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Piranha to Scurfy and Other Stories [Paperback]

Ruth Rendell
3.5 out of 5 stars  See all reviews (13 customer reviews)

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Book by Rendell, Ruth

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Customer Reviews

Most helpful customer reviews
4.0 out of 5 stars Stories rate from entertaining to outstanding March 10 2002
Format:Hardcover
Ruth Rendell is one of my favorite contemporary writers, and I was not disappointed by this collection. The three I most enjoyed were the title story, The Professionals and High Mysterious Union. What sets Rendell apart from most suspense writers is the originality of her characters. She has a knack for creating highly ambiguous personalities with unexpected (and often amusing) eccentricities. Ambrose Ribbon, of Piranha To Scurfy, is such a character. An intellectual elitist and loner, he writes scathing letters to popular authors, pointing out trivial errors in their works. The way he gradually comes undone reminded me of Poe's The Telltale Heart.
The final story, High Mysterious Union, is set in a wonderfully
eerie atmosphere. Although we've all read stories or seen films about sinister rustic villages, no one can do this better than Rendell, and this story has an unusual twist (the villagers aren't devil worshippers looking for sacrificial victims, as I first suspected).

All in all, a brilliant collection of stories. If you're not already a Ruth Rendell fan, this will probably make you want to read some of her novels.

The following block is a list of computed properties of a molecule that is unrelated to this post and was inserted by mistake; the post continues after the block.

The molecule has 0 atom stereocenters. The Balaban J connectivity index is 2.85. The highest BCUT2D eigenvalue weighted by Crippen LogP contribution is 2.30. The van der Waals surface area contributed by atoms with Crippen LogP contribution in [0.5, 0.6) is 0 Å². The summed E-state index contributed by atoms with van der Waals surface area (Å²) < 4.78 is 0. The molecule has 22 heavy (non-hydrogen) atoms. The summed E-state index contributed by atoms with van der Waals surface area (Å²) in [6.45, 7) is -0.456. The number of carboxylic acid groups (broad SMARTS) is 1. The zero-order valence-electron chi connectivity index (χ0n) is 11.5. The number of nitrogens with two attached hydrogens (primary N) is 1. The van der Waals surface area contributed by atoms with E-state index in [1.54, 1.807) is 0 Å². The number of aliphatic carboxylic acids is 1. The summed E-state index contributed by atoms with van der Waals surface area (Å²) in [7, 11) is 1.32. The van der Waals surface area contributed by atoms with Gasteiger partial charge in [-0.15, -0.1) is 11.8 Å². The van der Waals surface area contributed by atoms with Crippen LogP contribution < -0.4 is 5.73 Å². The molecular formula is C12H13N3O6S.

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By A. Ross
Format:Hardcover
Never having read Rendell, who is widely thought of as being amongst the best contemporary crime writers, I figured this new collection might be the place to start. I was rather disappointed to find that the six short stories and two much longer novellas are character studies that are more intent on evoking mood than delivering an interesting plot or story. The short stories are particularly weak, with the possible exception of "The Professional," This latter story tells of a shoeshine boy who witnesses a murder and stays quiet, rather than rock the boat and risk his job. It's a little more interesting than the others if only for the class issues it touches upon. "The Wink" and "Walter's Leg" both revisit ancient crimes and bestow predictable, if long overdue, justice. "Catamount" is a simple story of a woman and mountain lion, entirely unremarkable and reading like a writing exercise. "The Beach Butler" is a perfectly awful story about a single woman without much money on vacation, and the dusky local she falls for. "The Astronomical Scarf" follows a scarf through the hands of various owners over the years (much like E. Annie Proulx's novel Accordion Crimes), and paints quick sketches of each. Rendell's icily detached narrative voice runs throughout the stories, making them even less interesting.